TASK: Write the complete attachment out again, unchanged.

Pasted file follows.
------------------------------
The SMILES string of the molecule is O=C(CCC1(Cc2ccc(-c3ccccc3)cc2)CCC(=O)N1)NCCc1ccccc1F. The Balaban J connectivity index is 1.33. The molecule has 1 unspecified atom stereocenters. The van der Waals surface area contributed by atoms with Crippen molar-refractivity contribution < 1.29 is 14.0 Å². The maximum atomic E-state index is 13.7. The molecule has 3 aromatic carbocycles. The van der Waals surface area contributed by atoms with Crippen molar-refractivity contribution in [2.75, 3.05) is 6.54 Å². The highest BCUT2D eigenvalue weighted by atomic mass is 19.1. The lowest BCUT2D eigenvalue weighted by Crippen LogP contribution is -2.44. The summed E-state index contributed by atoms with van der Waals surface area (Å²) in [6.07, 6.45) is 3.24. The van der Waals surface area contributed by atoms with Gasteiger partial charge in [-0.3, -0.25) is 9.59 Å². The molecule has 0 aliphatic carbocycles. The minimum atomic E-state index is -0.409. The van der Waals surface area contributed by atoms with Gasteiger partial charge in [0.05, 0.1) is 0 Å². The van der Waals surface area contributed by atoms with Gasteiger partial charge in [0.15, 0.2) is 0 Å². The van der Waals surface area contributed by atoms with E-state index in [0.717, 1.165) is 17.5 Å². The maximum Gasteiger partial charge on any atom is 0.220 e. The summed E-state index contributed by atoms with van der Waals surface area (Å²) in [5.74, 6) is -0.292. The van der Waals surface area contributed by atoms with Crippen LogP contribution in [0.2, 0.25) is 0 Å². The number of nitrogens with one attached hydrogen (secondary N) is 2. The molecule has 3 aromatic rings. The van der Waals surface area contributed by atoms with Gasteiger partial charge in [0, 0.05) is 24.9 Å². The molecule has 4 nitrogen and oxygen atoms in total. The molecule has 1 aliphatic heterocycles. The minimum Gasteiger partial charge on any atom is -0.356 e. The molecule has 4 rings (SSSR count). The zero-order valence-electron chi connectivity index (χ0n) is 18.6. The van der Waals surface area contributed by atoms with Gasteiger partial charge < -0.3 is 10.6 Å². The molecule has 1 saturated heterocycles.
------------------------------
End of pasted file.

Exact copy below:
The SMILES string of the molecule is O=C(CCC1(Cc2ccc(-c3ccccc3)cc2)CCC(=O)N1)NCCc1ccccc1F. The Balaban J connectivity index is 1.33. The molecule has 1 unspecified atom stereocenters. The van der Waals surface area contributed by atoms with Crippen molar-refractivity contribution < 1.29 is 14.0 Å². The maximum atomic E-state index is 13.7. The molecule has 3 aromatic carbocycles. The van der Waals surface area contributed by atoms with Crippen molar-refractivity contribution in [2.75, 3.05) is 6.54 Å². The highest BCUT2D eigenvalue weighted by atomic mass is 19.1. The lowest BCUT2D eigenvalue weighted by Crippen LogP contribution is -2.44. The summed E-state index contributed by atoms with van der Waals surface area (Å²) in [6.07, 6.45) is 3.24. The van der Waals surface area contributed by atoms with Gasteiger partial charge in [-0.3, -0.25) is 9.59 Å². The molecule has 0 aliphatic carbocycles. The minimum atomic E-state index is -0.409. The van der Waals surface area contributed by atoms with Gasteiger partial charge in [0.05, 0.1) is 0 Å². The van der Waals surface area contributed by atoms with Gasteiger partial charge in [0.15, 0.2) is 0 Å². The van der Waals surface area contributed by atoms with E-state index in [0.717, 1.165) is 17.5 Å². The maximum Gasteiger partial charge on any atom is 0.220 e. The summed E-state index contributed by atoms with van der Waals surface area (Å²) in [5.74, 6) is -0.292. The van der Waals surface area contributed by atoms with Crippen LogP contribution in [0.2, 0.25) is 0 Å². The number of nitrogens with one attached hydrogen (secondary N) is 2. The molecule has 3 aromatic rings. The van der Waals surface area contributed by atoms with Gasteiger partial charge in [0, 0.05) is 24.9 Å². The molecule has 4 nitrogen and oxygen atoms in total. The molecule has 1 aliphatic heterocycles. The minimum Gasteiger partial charge on any atom is -0.356 e. The molecule has 4 rings (SSSR count). The zero-order valence-electron chi connectivity index (χ0n) is 18.6. The van der Waals surface area contributed by atoms with Gasteiger partial charge < -0.3 is 10.6 Å². The molecule has 1 saturated heterocycles.